So, if Kevin isn’t here to tell Evie she was loved, or learn from Faith’s kids where their shoes are, and if he absolutely isn’t here to learn a song then, as Christopher Sunday asks Kevin: why is he here? At this point, Kevin is attacked by security. He looks at himself in the computer screen and now he’s back as Kevin the President, with Patti pressuring him to launch the nuclear missiles. But Kevin says all he wants to do is go home, to which Patti replies, “Do you? Because you keep coming back here.” And now here is the crux of the episode: Why is Kevin back here? What does he really want?

The bow of The Merciful

Enter International Assassin Kevin, brought in as a prisoner with a bag on his head. Sitting at opposite ends of the table, the two Kevin’s finally come face-to-face.

Both Kevin’s say they don’t want anything to do with the removal of the key. Patti pulls out Kevin’s untitled romance novel, a page of which was on the typewriter back at the hut on the beach. Both Kevin’s insist they didn’t write it, but Patti suggests that both of them wrote it. As Kevin reads aloud the last page, he begins to cry. The ending of his book has Kevin on a ship, alone, sailing and thinking of a woman he lost, who he drove away. It is filled with tragedy, and doubt, and fear. And it ends with the woman being alone, far away from Kevin, and because she is far from him, all is well. Kevin finishes reading and stands up and says, through tears, “Take the thing out of me… so we can’t ever come back here ever again.”

So President Kevin cuts himself, International Assassin Kevin, open, and digs around in his heart until he extracts the key. And the International Assassin bleeds out and dies, but not before telling Kevin, “We fucked up with Nora.” Kevin takes the key, launches the missiles, and stands hand-in-hand with Patti as they watch them fly across the sky.

The world ends.

The Leftovers, Kevin and Patti hold hands look at missiles in sky

Kevin wakes up back in the world of the living, covered in a sheet, outside on the church that was being built on Faith’s farm. He is calm. His agony seems to have dissipated. John and Michael are asleep and his father is on the roof of the house (which harkens back to the opening scene of the season, where we see a woman in a cult continue to stand on top of her house, awaiting God, and God continues to never show up). Kevin Sr. tells Kevin Jr. that he thought that he had lost him (it seems they had covered him in the sheet believing he wouldn’t be coming back to life this time around). And that now he doesn’t know what to do. “Now what?” he asks. And Kevin smiles, a face of hope.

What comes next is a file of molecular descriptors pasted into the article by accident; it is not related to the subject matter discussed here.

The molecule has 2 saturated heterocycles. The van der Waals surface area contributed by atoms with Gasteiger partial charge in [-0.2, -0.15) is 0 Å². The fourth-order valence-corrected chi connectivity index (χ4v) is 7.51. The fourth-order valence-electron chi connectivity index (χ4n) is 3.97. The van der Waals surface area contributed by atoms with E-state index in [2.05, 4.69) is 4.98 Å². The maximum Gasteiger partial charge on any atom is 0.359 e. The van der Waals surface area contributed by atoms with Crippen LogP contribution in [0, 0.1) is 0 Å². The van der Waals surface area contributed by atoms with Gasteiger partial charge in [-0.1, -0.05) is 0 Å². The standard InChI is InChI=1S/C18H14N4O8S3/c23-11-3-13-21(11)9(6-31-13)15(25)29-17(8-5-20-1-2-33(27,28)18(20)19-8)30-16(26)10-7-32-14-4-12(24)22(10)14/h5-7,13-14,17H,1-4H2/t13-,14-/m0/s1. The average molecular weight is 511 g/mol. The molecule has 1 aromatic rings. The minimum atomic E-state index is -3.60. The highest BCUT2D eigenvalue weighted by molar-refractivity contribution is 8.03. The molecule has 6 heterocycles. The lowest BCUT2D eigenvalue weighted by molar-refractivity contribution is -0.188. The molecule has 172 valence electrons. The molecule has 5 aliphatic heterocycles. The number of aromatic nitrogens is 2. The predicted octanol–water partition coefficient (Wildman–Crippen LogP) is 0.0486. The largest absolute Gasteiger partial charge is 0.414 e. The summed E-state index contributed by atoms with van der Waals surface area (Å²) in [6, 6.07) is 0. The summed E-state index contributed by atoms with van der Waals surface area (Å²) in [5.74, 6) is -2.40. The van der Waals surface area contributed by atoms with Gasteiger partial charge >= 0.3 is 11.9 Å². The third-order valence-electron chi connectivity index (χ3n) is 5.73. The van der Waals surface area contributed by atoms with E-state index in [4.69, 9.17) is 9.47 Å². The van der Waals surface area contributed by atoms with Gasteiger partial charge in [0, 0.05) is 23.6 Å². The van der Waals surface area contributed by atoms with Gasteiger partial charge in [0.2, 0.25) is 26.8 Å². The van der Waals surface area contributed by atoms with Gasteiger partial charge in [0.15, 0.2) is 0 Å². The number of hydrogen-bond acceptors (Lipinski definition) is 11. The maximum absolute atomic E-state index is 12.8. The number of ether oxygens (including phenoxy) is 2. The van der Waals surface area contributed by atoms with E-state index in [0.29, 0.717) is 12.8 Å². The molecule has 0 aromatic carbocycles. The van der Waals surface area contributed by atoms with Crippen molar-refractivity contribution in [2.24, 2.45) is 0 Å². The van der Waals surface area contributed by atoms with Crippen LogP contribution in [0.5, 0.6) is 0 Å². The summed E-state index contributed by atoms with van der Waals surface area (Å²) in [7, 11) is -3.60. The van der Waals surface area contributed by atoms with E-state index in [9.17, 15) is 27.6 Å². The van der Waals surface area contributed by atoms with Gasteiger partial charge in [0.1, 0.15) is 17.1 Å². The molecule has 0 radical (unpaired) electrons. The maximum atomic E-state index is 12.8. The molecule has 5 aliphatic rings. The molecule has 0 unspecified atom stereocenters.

“Now what?”

In this episode, we have here a group of characters who believe they are working towards a higher purpose, only for them to discover that they are not. A tale as old as time, when you consider the cult woman on the roof all those years ago. Kevin, especially, believes he is important on a grand scale. And can you blame him? He did die and come back to life, after all. David Burton told him that he was the most powerful man in the world; he told him that all of it was real even when Kevin doubted it.

At this point, there is no disputing that Kevin has died and come back to life. He’s done it four times. But the things Kevin encounters on the other side are simply versions of things Kevin has already experienced, in the world of the living. The people on the other side are people Kevin knows or has met–Patti, Meg, Dean, David Burton. They are just playing different roles than their living roles. This other side is a Kevin-specific other side. And Kevin chose his role. The first time Kevin dies, when he emerges naked from the tub in the hotel room in “International Assassin” and opens his closet to grab clothes, a note tells him,

“Know, first, who you are, and then adorn yourself accordingly.”


Kevin passed over his police uniform, which was also hanging in the closet, and donned a suit. He chose International Assassin. Which means Kevin sees himself as some harbinger of justice, revenge. He’s powerful, skilled. James Bond. And when he returns to the other side in “The Most Powerful Man in the World,” he is the International Assassin again, and the President of the United States. Double power and importance!

One by one, Kevin’s belief in his importance and his higher purpose is systematically torn down. As Faith’s son says to him, “Why does it matter?” It doesn’t. Kevin is not as important as he thinks he is. The whole thing where he has to pull out his penis and have it scanned to get into the bunker? What a display of ego! Every part of this world puts Kevin at the center of his own greatness, his superior skills, his savior-complex.